In one embodiment, the logical time value is computed from metadata that is maintained by the database system external to the database table that contains the row to which the logical time value applies. In one embodiment, the logical time value may be block-dependent or row-dependent. When block-dependent, the logical time value is associated with the commit time of a last committed transaction that changed a block of data that contains data for the row. That same block may contain data for multiple rows. When row-dependent, the logical time value is associated with the commit time of a last committed transaction that actually changed the row.
According to one embodiment, it is determined whether a row-dependent logical time value is available and, if so, then the row-dependent logical time value is returned. Otherwise, if it is determined that no row-dependent logical time value is available, then the block-dependent logical time value is returned.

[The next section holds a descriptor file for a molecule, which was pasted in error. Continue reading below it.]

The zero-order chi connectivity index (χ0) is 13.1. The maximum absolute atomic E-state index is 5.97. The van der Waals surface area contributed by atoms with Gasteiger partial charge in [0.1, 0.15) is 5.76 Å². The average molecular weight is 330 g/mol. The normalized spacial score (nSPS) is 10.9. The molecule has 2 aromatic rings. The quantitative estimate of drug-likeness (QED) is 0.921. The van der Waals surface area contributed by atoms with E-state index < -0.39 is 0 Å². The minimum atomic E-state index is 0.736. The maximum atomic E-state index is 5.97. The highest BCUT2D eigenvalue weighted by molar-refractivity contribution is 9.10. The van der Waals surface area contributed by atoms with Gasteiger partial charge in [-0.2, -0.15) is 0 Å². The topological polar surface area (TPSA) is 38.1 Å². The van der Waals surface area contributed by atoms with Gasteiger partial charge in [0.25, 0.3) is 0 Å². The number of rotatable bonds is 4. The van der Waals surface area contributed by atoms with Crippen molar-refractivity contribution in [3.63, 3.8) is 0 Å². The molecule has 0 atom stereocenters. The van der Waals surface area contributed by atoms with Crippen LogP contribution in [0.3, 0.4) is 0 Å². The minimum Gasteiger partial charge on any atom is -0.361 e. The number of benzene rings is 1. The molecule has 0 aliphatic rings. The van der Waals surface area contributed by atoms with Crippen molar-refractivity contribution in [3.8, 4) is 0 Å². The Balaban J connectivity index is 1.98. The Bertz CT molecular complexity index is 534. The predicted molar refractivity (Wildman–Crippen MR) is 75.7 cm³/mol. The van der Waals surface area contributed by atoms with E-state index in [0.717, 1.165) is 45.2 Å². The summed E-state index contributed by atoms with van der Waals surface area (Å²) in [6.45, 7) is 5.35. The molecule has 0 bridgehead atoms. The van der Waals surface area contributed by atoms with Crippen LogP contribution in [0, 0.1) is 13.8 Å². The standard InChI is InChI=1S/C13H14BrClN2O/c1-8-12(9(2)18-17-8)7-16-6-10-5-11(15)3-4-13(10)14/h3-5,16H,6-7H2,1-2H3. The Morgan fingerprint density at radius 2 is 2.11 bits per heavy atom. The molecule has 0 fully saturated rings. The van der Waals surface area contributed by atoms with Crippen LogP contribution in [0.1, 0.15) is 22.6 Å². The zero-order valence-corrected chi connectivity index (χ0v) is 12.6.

In another aspect, a technique is provided for processing a database statement that requests performance of an operation that involves a virtual column of a database table, such as the virtual column associated with the logical time values that represent transaction commit times associated with rows. In response to receiving such a request from a database client, the operation is performed as if the virtual column stores such logical time values. Non-limiting examples of applications of this technique include (1) concurrency control (e.g., a conditional update based on a comparison of a specified logical time value and the current logical time value for a row), which is very useful for application servers; (2) client cache invalidation; and (3) auditing, to determine whether rows in a table have changed after a given time.